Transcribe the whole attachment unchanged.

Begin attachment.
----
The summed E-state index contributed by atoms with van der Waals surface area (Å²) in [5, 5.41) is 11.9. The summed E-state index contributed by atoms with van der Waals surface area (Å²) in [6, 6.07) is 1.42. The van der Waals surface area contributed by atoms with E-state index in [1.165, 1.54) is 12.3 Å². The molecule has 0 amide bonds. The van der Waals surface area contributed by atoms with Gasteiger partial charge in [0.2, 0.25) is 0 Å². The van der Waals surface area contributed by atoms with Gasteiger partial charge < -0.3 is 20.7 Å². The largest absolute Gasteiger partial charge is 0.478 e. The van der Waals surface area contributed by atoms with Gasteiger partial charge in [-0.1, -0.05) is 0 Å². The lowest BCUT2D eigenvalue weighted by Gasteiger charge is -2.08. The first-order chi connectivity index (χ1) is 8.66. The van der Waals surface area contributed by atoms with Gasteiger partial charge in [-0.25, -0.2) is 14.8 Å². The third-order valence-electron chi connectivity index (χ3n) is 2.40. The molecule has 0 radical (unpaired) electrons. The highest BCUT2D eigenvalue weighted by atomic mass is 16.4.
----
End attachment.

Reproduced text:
The summed E-state index contributed by atoms with van der Waals surface area (Å²) in [5, 5.41) is 11.9. The summed E-state index contributed by atoms with van der Waals surface area (Å²) in [6, 6.07) is 1.42. The van der Waals surface area contributed by atoms with E-state index in [1.165, 1.54) is 12.3 Å². The molecule has 0 amide bonds. The van der Waals surface area contributed by atoms with Gasteiger partial charge in [0.2, 0.25) is 0 Å². The van der Waals surface area contributed by atoms with Gasteiger partial charge < -0.3 is 20.7 Å². The largest absolute Gasteiger partial charge is 0.478 e. The van der Waals surface area contributed by atoms with Gasteiger partial charge in [-0.1, -0.05) is 0 Å². The lowest BCUT2D eigenvalue weighted by Gasteiger charge is -2.08. The first-order chi connectivity index (χ1) is 8.66. The van der Waals surface area contributed by atoms with Gasteiger partial charge in [-0.25, -0.2) is 14.8 Å². The third-order valence-electron chi connectivity index (χ3n) is 2.40. The molecule has 0 radical (unpaired) electrons. The highest BCUT2D eigenvalue weighted by atomic mass is 16.4.